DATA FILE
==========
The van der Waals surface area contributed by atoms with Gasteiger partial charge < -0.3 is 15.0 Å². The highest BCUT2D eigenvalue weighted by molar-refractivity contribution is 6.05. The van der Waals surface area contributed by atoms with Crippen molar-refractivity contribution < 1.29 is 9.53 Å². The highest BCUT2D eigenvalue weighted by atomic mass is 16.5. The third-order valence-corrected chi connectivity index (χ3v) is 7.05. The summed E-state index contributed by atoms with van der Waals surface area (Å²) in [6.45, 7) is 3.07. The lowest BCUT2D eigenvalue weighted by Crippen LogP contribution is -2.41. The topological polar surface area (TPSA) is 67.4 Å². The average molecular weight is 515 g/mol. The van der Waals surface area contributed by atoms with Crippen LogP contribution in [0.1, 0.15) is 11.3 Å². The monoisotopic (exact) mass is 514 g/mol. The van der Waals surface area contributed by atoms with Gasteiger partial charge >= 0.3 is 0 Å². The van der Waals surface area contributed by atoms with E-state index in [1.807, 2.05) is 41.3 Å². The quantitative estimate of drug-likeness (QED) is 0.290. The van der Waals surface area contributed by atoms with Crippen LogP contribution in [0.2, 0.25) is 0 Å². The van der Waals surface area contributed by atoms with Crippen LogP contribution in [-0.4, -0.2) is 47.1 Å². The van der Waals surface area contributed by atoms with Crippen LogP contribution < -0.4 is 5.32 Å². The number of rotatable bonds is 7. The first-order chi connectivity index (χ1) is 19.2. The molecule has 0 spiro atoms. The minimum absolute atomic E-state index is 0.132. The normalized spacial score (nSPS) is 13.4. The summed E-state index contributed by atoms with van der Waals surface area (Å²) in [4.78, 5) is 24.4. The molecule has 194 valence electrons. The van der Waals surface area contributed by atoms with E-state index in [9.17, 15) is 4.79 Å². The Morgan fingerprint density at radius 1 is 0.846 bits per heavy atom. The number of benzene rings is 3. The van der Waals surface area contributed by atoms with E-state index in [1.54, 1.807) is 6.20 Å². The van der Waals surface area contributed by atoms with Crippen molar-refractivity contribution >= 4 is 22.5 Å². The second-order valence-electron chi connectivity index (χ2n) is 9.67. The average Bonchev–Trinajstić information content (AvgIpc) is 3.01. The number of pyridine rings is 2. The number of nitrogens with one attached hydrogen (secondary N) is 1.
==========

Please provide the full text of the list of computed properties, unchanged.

The van der Waals surface area contributed by atoms with Gasteiger partial charge < -0.3 is 15.0 Å². The highest BCUT2D eigenvalue weighted by molar-refractivity contribution is 6.05. The van der Waals surface area contributed by atoms with Crippen molar-refractivity contribution < 1.29 is 9.53 Å². The highest BCUT2D eigenvalue weighted by atomic mass is 16.5. The third-order valence-corrected chi connectivity index (χ3v) is 7.05. The summed E-state index contributed by atoms with van der Waals surface area (Å²) in [6.45, 7) is 3.07. The lowest BCUT2D eigenvalue weighted by Crippen LogP contribution is -2.41. The topological polar surface area (TPSA) is 67.4 Å². The average molecular weight is 515 g/mol. The van der Waals surface area contributed by atoms with Crippen LogP contribution in [0.1, 0.15) is 11.3 Å². The monoisotopic (exact) mass is 514 g/mol. The van der Waals surface area contributed by atoms with Gasteiger partial charge >= 0.3 is 0 Å². The van der Waals surface area contributed by atoms with E-state index in [1.807, 2.05) is 41.3 Å². The quantitative estimate of drug-likeness (QED) is 0.290. The van der Waals surface area contributed by atoms with Crippen LogP contribution in [0.2, 0.25) is 0 Å². The van der Waals surface area contributed by atoms with Crippen LogP contribution in [-0.4, -0.2) is 47.1 Å². The van der Waals surface area contributed by atoms with Crippen LogP contribution < -0.4 is 5.32 Å². The number of rotatable bonds is 7. The first-order chi connectivity index (χ1) is 19.2. The molecule has 0 spiro atoms. The minimum absolute atomic E-state index is 0.132. The normalized spacial score (nSPS) is 13.4. The summed E-state index contributed by atoms with van der Waals surface area (Å²) in [4.78, 5) is 24.4. The molecule has 194 valence electrons. The van der Waals surface area contributed by atoms with E-state index in [9.17, 15) is 4.79 Å². The Morgan fingerprint density at radius 1 is 0.846 bits per heavy atom. The number of benzene rings is 3. The van der Waals surface area contributed by atoms with E-state index in [1.54, 1.807) is 6.20 Å². The van der Waals surface area contributed by atoms with Crippen molar-refractivity contribution >= 4 is 22.5 Å². The second-order valence-electron chi connectivity index (χ2n) is 9.67. The average Bonchev–Trinajstić information content (AvgIpc) is 3.01. The number of pyridine rings is 2. The number of nitrogens with one attached hydrogen (secondary N) is 1.